• Hi there Bob. Standing while studying or reading is a long established practice in the Jewish community. We have special tables for just this position, and I have two such stands in my home. I remember that when John Kennedy was president, he had a table like that because of his back troubles. Fortunately, I’ve never suffered from back aches, and maybe that is at least partially thanks to the fact that I change positions while I study. I know I have been photographed in that posture on numerous occasions, but looking for a picture I just found this one. I tried to post it here, and it didn’t work. You can find it on I’ll write you privately, and give you a report on my health. But meantime, I am happy to report that I’m much better these days. Thanks so much for your kind words.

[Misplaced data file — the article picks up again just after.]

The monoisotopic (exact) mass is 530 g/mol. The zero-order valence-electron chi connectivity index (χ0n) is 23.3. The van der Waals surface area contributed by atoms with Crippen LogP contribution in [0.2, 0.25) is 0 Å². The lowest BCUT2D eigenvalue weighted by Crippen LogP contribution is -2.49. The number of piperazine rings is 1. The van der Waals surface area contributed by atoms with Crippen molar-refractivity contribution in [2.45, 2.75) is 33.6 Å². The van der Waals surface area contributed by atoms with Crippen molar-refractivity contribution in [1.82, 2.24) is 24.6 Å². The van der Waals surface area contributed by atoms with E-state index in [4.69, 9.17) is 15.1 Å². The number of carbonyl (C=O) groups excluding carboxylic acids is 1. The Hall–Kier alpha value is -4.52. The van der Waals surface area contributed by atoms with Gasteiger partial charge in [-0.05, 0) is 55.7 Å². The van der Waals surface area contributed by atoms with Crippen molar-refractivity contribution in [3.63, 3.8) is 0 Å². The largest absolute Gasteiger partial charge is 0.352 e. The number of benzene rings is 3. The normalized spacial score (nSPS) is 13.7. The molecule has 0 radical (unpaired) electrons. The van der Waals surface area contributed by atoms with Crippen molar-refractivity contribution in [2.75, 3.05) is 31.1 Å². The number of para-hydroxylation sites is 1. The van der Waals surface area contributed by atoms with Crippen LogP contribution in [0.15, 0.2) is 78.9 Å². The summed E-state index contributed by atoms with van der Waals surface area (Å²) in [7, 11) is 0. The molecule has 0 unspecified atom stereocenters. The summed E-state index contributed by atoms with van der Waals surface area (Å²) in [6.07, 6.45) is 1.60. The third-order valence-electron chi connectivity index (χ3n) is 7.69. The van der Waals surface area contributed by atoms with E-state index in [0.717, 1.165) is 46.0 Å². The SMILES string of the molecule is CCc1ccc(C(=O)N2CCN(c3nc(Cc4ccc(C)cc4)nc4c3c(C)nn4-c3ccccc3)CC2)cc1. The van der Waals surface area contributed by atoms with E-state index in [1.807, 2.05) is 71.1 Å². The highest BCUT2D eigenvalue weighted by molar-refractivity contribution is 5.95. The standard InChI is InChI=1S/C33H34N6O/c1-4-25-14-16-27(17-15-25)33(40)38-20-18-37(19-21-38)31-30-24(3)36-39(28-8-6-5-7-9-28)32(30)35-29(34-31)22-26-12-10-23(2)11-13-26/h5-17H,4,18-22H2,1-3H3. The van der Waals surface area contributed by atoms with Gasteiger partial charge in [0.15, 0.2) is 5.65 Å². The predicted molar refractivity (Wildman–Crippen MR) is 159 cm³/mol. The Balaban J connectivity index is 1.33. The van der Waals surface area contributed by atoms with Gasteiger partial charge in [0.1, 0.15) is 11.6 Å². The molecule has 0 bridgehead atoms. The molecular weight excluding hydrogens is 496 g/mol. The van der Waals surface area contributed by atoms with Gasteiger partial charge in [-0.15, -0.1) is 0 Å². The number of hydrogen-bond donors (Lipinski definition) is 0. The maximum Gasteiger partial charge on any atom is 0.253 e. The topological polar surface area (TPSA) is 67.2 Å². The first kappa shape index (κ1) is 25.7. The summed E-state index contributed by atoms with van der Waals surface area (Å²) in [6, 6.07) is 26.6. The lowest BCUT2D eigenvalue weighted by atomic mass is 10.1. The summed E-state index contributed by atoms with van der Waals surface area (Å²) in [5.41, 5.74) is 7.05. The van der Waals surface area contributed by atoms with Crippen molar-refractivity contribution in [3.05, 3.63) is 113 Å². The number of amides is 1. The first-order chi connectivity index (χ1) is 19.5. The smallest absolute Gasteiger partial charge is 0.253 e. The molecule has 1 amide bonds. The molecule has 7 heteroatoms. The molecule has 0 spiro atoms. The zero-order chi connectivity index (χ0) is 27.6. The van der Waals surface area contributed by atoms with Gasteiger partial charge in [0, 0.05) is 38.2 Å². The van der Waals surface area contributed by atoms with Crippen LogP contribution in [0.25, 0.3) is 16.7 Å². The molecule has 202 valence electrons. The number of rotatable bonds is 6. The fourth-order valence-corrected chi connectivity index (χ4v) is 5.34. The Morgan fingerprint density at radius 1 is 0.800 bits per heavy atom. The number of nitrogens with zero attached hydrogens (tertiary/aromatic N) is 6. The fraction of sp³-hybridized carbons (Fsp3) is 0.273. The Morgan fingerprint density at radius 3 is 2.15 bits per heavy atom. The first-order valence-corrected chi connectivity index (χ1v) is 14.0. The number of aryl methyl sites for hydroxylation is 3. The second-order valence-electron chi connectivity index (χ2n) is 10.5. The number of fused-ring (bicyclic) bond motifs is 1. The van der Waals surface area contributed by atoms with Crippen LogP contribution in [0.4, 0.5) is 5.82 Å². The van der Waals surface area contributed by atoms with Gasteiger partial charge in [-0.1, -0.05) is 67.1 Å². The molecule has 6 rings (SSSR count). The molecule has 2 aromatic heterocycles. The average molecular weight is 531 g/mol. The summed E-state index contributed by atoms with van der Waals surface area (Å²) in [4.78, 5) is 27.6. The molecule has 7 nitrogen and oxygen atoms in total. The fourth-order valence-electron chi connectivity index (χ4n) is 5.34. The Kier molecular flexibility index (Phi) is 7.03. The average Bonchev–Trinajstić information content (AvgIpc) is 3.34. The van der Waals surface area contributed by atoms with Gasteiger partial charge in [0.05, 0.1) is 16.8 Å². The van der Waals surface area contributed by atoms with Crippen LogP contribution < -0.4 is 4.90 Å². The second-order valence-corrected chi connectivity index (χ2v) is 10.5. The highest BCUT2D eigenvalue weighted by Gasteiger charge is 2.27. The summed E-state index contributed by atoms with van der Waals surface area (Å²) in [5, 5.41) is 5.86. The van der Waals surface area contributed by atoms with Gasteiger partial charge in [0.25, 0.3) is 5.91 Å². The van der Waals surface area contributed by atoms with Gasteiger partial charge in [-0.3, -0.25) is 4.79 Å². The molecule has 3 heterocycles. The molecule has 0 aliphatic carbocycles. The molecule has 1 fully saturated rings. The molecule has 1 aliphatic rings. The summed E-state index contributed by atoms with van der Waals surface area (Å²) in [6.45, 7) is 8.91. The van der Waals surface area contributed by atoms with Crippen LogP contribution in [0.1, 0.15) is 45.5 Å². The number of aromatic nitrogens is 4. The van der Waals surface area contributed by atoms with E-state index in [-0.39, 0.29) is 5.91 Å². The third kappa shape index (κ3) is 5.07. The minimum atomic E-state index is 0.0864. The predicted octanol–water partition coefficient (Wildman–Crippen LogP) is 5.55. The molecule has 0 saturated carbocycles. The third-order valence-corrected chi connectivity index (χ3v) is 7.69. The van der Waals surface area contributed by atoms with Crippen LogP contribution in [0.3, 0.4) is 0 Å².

4. Talking of yikes! Shimon, I drove past an antique shop advertising old and vintage wares, This included 20th century goods. You and I, a couple of antiques, born last century. Oy. I agree that time doesn’t stand still and neither should we. But while I’m always glad to learn something new, I am equally pleased to have experienced and hang on to some of the old ways. What a shame the old can’t be merged with the new. So many things lost.

    I know you won’t mind my mentioning it, Shimon, but in your context it’s aisle and not isle. Two different meanings.

    • First of all, Mary, thanks for the correction. Of course, I wouldn’t want my errors accusing me forever on the pages I’ve written. And yes, we are antiques. And I do believe that part of our existence is tied to the tools and conveniences we used during all of our lives, but I fear that much of that has no use to the generations that will come after us. I still open my desk drawer at times and pull out my old beloved fountain pen, remembering the feel of it once again. But I don’t even write a few lines with it anymore, because filling it with ink and afterwards having to clean it once again is too much bother for me. It’s always a pleasure to hear from you.